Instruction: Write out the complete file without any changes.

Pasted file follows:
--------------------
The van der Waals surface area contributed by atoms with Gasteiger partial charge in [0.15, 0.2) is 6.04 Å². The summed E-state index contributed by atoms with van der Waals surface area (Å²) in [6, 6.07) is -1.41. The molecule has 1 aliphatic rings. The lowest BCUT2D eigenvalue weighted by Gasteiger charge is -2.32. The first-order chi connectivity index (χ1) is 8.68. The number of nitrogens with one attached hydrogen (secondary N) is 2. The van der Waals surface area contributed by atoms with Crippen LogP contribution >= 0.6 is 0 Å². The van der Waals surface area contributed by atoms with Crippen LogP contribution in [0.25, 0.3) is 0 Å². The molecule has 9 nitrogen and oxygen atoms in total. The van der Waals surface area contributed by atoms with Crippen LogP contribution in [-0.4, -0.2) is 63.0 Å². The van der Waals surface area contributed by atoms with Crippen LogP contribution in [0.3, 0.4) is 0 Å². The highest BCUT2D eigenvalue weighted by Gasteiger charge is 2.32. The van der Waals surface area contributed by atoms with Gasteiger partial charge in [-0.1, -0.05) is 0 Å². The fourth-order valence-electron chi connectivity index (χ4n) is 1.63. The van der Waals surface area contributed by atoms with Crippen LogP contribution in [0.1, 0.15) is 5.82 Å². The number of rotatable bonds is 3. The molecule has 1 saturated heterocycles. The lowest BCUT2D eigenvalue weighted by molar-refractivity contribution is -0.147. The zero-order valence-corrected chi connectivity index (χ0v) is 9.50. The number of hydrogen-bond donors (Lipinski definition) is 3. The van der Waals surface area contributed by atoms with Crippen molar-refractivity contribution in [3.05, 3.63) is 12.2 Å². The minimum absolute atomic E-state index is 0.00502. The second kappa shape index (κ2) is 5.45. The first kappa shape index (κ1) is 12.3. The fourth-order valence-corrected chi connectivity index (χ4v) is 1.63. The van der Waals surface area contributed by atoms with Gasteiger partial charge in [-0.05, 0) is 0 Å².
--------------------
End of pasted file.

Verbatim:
The van der Waals surface area contributed by atoms with Gasteiger partial charge in [0.15, 0.2) is 6.04 Å². The summed E-state index contributed by atoms with van der Waals surface area (Å²) in [6, 6.07) is -1.41. The molecule has 1 aliphatic rings. The lowest BCUT2D eigenvalue weighted by Gasteiger charge is -2.32. The first-order chi connectivity index (χ1) is 8.68. The number of nitrogens with one attached hydrogen (secondary N) is 2. The van der Waals surface area contributed by atoms with Crippen LogP contribution >= 0.6 is 0 Å². The van der Waals surface area contributed by atoms with Crippen LogP contribution in [0.25, 0.3) is 0 Å². The molecule has 9 nitrogen and oxygen atoms in total. The van der Waals surface area contributed by atoms with Crippen LogP contribution in [-0.4, -0.2) is 63.0 Å². The van der Waals surface area contributed by atoms with Crippen LogP contribution in [0.3, 0.4) is 0 Å². The highest BCUT2D eigenvalue weighted by Gasteiger charge is 2.32. The van der Waals surface area contributed by atoms with Gasteiger partial charge in [-0.1, -0.05) is 0 Å². The fourth-order valence-electron chi connectivity index (χ4n) is 1.63. The van der Waals surface area contributed by atoms with Crippen LogP contribution in [0.1, 0.15) is 5.82 Å². The number of rotatable bonds is 3. The molecule has 1 saturated heterocycles. The lowest BCUT2D eigenvalue weighted by molar-refractivity contribution is -0.147. The zero-order valence-corrected chi connectivity index (χ0v) is 9.50. The number of hydrogen-bond donors (Lipinski definition) is 3. The van der Waals surface area contributed by atoms with Crippen molar-refractivity contribution in [3.05, 3.63) is 12.2 Å². The minimum absolute atomic E-state index is 0.00502. The second kappa shape index (κ2) is 5.45. The first kappa shape index (κ1) is 12.3. The fourth-order valence-corrected chi connectivity index (χ4v) is 1.63. The van der Waals surface area contributed by atoms with Gasteiger partial charge in [-0.05, 0) is 0 Å².